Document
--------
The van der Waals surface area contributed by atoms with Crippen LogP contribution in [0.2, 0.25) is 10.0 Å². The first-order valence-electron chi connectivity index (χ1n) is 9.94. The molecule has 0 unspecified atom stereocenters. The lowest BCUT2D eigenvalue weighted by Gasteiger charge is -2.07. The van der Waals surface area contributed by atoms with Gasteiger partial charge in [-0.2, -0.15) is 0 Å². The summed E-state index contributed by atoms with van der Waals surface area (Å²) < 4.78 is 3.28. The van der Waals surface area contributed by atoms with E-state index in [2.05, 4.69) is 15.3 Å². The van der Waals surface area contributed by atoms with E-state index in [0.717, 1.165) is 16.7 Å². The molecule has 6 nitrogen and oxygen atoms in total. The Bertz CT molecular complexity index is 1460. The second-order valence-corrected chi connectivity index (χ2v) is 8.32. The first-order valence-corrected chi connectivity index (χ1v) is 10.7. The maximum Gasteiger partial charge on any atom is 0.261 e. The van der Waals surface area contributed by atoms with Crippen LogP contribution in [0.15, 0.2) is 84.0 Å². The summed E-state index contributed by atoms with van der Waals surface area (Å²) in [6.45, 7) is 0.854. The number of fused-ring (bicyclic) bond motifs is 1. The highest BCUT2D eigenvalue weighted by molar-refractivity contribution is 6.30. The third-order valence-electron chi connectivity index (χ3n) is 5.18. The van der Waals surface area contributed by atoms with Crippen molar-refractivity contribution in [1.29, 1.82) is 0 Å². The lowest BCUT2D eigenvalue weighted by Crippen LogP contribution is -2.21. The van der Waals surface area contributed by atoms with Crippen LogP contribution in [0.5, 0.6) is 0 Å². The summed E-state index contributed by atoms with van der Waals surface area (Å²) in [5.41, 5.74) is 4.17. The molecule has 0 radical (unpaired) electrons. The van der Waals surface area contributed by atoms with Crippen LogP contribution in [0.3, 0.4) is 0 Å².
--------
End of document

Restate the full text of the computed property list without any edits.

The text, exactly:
The van der Waals surface area contributed by atoms with Crippen LogP contribution in [0.2, 0.25) is 10.0 Å². The first-order valence-electron chi connectivity index (χ1n) is 9.94. The molecule has 0 unspecified atom stereocenters. The lowest BCUT2D eigenvalue weighted by Gasteiger charge is -2.07. The van der Waals surface area contributed by atoms with Gasteiger partial charge in [-0.2, -0.15) is 0 Å². The summed E-state index contributed by atoms with van der Waals surface area (Å²) < 4.78 is 3.28. The van der Waals surface area contributed by atoms with E-state index in [2.05, 4.69) is 15.3 Å². The van der Waals surface area contributed by atoms with E-state index in [0.717, 1.165) is 16.7 Å². The molecule has 6 nitrogen and oxygen atoms in total. The Bertz CT molecular complexity index is 1460. The second-order valence-corrected chi connectivity index (χ2v) is 8.32. The first-order valence-corrected chi connectivity index (χ1v) is 10.7. The maximum Gasteiger partial charge on any atom is 0.261 e. The van der Waals surface area contributed by atoms with Crippen LogP contribution in [0.15, 0.2) is 84.0 Å². The summed E-state index contributed by atoms with van der Waals surface area (Å²) in [6.45, 7) is 0.854. The number of fused-ring (bicyclic) bond motifs is 1. The highest BCUT2D eigenvalue weighted by molar-refractivity contribution is 6.30. The third-order valence-electron chi connectivity index (χ3n) is 5.18. The van der Waals surface area contributed by atoms with Crippen molar-refractivity contribution in [1.29, 1.82) is 0 Å². The lowest BCUT2D eigenvalue weighted by Crippen LogP contribution is -2.21. The van der Waals surface area contributed by atoms with Crippen LogP contribution in [0.5, 0.6) is 0 Å². The summed E-state index contributed by atoms with van der Waals surface area (Å²) in [5.41, 5.74) is 4.17. The molecule has 0 radical (unpaired) electrons. The van der Waals surface area contributed by atoms with Crippen LogP contribution in [0.3, 0.4) is 0 Å².